The BJP’s interest in establishing Hindu primacy is hardly new. Among other policies, it championed the building of a Hindu temple on the site of a demolished mosque in Ayodhya, has given prominent streets named after Muslim historical figures new Hindu monikers, and has led a national movement to protect cows, leading to a spike in vigilante attacks on Muslims.

The opposition Congress’s party, whose founders enshrined secularism in the country’s institutions and politics, has itself taken to harnessing Hinduism to appeal to the country’s majority.

The BJP’s policies might not have come as a surprise, but in this election, the opposition Congress’s response did. The party, whose founders enshrined secularism in the country’s institutions and politics, has itself taken to harnessing Hinduism to appeal to the country’s majority. Congress President Rahul Gandhi—a direct descendent of three prime ministers—made a show of visiting Hindu temples on the campaign trail. The problem is that by signaling his support for Hinduism—Gandhi did not visit churches or mosques as his grandmother Prime Minister Indira Gandhi once did—he implicitly strengthened the country’s growing culture of Hindu majoritarianism. This is especially worrying because of the clear links between the rise of a muscular Hindu identity and the marginalization of India’s Muslims.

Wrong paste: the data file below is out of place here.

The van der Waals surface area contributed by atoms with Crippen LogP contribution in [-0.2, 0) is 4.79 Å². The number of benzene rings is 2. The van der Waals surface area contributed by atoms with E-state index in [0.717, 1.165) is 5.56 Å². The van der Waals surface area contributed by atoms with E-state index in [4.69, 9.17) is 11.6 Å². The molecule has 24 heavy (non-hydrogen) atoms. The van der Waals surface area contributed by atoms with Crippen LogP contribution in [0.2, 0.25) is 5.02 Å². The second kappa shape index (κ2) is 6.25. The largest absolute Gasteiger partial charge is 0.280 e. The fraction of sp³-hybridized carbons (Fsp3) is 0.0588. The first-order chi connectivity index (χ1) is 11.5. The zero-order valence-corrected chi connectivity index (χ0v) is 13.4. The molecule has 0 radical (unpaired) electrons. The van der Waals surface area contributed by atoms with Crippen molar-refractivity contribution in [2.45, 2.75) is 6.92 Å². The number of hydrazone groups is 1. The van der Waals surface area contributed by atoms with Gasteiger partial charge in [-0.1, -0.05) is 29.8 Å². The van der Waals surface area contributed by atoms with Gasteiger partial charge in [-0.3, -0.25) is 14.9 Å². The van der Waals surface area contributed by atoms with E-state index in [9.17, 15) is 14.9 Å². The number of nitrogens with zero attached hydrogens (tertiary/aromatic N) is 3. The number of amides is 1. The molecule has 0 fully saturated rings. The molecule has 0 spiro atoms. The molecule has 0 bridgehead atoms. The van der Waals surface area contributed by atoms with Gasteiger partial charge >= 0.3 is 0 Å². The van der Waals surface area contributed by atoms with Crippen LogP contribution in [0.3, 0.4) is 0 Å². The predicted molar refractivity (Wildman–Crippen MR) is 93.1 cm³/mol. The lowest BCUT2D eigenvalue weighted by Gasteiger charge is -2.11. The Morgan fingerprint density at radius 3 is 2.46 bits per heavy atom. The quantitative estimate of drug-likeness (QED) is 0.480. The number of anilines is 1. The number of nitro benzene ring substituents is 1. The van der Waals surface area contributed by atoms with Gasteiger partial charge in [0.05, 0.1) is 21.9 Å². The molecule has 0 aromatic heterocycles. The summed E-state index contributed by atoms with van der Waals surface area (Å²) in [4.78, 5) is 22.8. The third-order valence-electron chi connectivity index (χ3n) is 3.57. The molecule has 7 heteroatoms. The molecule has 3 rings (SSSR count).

After this election, the Congress will need to rebuild. As the final results come in for the 543 parliamentary seats on offer, it is clear that voters are rejecting leaders who come from political dynasties—as many Congress leaders do. If their leadership saw Modi’s 2014 election as a rare black swan event, where one party was able to dominate despite the existence so many options, they have now been proved wrong. It seems that the BJP’s formula of focusing on national security and identity politics, along with channeling Modi’s clear charisma and oratory powers, overshadowed any competing vision. And in that sense, perhaps the change isn’t just at the top; Indians themselves may have changed. A new generation of younger Indians yearn for a more positive self-definition and image. In the flashy, pro-Hindu, globetrotting Modi, they see a bit of themselves too.

Ravi Agrawal is the editor in chief of Foreign Policy. Twitter: @RaviReports